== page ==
Celebrities like Mark Wahlberg, Jennifer Garner and Megan Fox are rallying to save the lives of two young girls diagnosed with a rare form of Batten disease. The girls, Charlotte and Gwenyth Gray, are the daughters of Hollywood producer Gordon Gray. Gray is known for movies like “The Rookie,” “Miracle” and “Million Dollar Arm.”
Now he’s trying to raise $10 million to save his kids.
Batten disease has never been so squarely in the public eye. The Grays have A-list connections, and those connections have helped land the family’s story on CNN Health, Cosmopolitan, Good Morning America, People, Time, The Today Show, US Weekly and many others.
Did I mention all of that happened in 24 hours?
On July 24, my family will have been fighting Batten disease for nine long years. I’m proud of what Taylor’s Tale has accomplished in that time. We’ve been a top funder worldwide for infantile Batten disease research, and nearly every dollar has been donated by an individual touched by our story. We’ve effectively increased awareness of Batten disease within and outside Charlotte. We’ve become rare disease advocates and played an important role in rare disease legislation, including a new rare disease bill in North Carolina that we initiated and which passed unanimously in the N.C. House this spring.
But in those nine long years, Batten disease has stolen almost everything from my little sister. Everything, that is, but her courage.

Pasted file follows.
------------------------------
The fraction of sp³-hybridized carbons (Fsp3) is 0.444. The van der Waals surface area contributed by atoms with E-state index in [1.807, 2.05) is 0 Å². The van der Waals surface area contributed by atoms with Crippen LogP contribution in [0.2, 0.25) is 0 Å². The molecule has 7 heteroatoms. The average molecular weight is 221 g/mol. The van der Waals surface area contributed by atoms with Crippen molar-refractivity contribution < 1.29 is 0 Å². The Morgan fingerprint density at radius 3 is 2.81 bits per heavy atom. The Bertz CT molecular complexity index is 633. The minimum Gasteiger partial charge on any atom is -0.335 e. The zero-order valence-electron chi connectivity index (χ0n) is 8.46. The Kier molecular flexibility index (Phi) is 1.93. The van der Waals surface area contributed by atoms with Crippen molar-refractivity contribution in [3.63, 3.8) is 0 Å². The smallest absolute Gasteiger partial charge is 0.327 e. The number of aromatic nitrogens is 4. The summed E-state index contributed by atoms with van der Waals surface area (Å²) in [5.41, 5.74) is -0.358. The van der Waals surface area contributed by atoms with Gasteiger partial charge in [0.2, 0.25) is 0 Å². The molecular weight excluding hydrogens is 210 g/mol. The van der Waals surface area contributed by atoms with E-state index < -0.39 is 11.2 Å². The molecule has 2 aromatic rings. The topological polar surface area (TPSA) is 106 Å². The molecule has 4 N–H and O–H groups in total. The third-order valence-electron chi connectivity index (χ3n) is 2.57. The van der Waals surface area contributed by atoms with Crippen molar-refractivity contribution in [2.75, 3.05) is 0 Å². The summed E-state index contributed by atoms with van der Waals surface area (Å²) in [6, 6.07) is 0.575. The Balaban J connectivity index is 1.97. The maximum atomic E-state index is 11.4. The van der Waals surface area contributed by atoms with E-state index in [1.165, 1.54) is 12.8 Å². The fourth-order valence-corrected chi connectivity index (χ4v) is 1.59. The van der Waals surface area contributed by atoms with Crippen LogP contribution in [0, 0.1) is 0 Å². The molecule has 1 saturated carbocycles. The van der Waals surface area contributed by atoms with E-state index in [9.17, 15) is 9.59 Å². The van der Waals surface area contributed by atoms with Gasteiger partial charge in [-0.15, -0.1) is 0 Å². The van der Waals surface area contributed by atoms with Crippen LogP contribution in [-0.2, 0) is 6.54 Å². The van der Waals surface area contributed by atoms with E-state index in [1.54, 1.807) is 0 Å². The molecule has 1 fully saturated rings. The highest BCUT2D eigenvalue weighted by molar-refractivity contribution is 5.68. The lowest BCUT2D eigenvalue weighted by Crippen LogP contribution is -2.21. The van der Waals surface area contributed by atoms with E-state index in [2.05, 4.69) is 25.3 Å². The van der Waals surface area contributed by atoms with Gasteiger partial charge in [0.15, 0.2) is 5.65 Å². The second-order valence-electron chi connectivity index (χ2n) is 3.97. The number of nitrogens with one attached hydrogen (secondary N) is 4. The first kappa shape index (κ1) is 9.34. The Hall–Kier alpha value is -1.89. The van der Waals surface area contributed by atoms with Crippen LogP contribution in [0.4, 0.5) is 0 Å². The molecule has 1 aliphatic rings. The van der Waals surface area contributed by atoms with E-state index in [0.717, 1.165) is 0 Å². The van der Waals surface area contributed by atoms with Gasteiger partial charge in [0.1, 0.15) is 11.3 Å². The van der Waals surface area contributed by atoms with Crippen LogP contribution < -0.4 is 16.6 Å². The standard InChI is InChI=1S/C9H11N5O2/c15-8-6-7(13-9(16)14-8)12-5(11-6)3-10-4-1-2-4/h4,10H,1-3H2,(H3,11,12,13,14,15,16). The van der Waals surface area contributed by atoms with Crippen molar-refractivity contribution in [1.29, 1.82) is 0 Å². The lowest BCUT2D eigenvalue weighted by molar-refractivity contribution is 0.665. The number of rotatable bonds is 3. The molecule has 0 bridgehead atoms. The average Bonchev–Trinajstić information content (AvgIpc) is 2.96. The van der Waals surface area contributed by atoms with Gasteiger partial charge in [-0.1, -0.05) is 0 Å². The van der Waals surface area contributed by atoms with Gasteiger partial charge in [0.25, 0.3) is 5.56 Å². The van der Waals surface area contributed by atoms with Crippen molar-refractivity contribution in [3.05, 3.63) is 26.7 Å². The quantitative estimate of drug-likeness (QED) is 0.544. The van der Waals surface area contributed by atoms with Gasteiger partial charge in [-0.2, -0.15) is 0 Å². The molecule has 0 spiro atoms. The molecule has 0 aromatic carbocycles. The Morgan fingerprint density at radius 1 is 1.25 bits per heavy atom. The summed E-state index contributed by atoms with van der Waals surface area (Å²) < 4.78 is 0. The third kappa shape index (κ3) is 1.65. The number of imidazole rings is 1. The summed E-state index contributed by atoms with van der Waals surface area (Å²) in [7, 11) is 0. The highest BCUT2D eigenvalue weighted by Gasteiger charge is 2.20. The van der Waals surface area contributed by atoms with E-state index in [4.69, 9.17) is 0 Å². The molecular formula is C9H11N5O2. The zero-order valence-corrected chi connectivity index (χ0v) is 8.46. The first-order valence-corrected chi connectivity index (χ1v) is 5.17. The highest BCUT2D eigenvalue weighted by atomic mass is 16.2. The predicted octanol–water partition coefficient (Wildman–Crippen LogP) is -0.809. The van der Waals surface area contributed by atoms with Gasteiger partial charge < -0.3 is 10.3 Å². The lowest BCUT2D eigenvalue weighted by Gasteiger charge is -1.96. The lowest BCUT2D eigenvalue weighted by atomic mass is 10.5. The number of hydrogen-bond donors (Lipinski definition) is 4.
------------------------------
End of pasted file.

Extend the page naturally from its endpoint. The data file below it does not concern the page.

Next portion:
Like my mom, who published a beautiful post about the Grays’ battle on her own blog last night, it is difficult for me to feel excited about their story. I knew and loved Taylor when she was healthy, and so it’s easy for me to see my sister in the Grays’ video that shows the girls laughing and smiling and playing. I read all I needed to know about the symptoms of Batten disease online in the moments after my mother called to inform me of Taylor’s diagnosis that day. But those words never really sank in until they became our reality – until we were forced to live them.
For me, every new diagnosis is a tragedy, regardless of how much awareness or money it brings. Because I hate this disease with every fiber in my body and I hate watching it shatter the worlds of new families, as it shattered ours.
Like I’ve often said about my own family, however, the Grays can’t do anything about the fact that Batten disease is in their genes. What they can do is FIGHT it. What they can do is believe. I admire them for doing exactly that.
My challenge to you, if you’ve been touched by Taylor’s story or the story of Charlotte and Gwenyth Gray, is to stick with the Batten community. Regardless of how long celebrities continue to tweet photos and pleas for $1 donations, we’ll need you for the road ahead, and the science still has to work.
One aside, too – Charlotte and Gwenyth have an extremely rare form of Batten disease – CLN6, a variant form of late infantile Batten disease (infantile Batten disease – Taylor’s form – is CLN1). While the efforts of the Charlotte and Gwenyth Gray Foundation to cure CLN6 will certainly help all of us indirectly, we still need to find treatments for ALL forms of Batten disease and save thousands of children worldwide – the children of today and the future Charlottes, Gwenyths and Taylors. Taylor’s Tale and other organizations will still have to fund research, and we’ll need your support to succeed.
My heart goes out to the Grays and their girls. I’ll be pulling for them!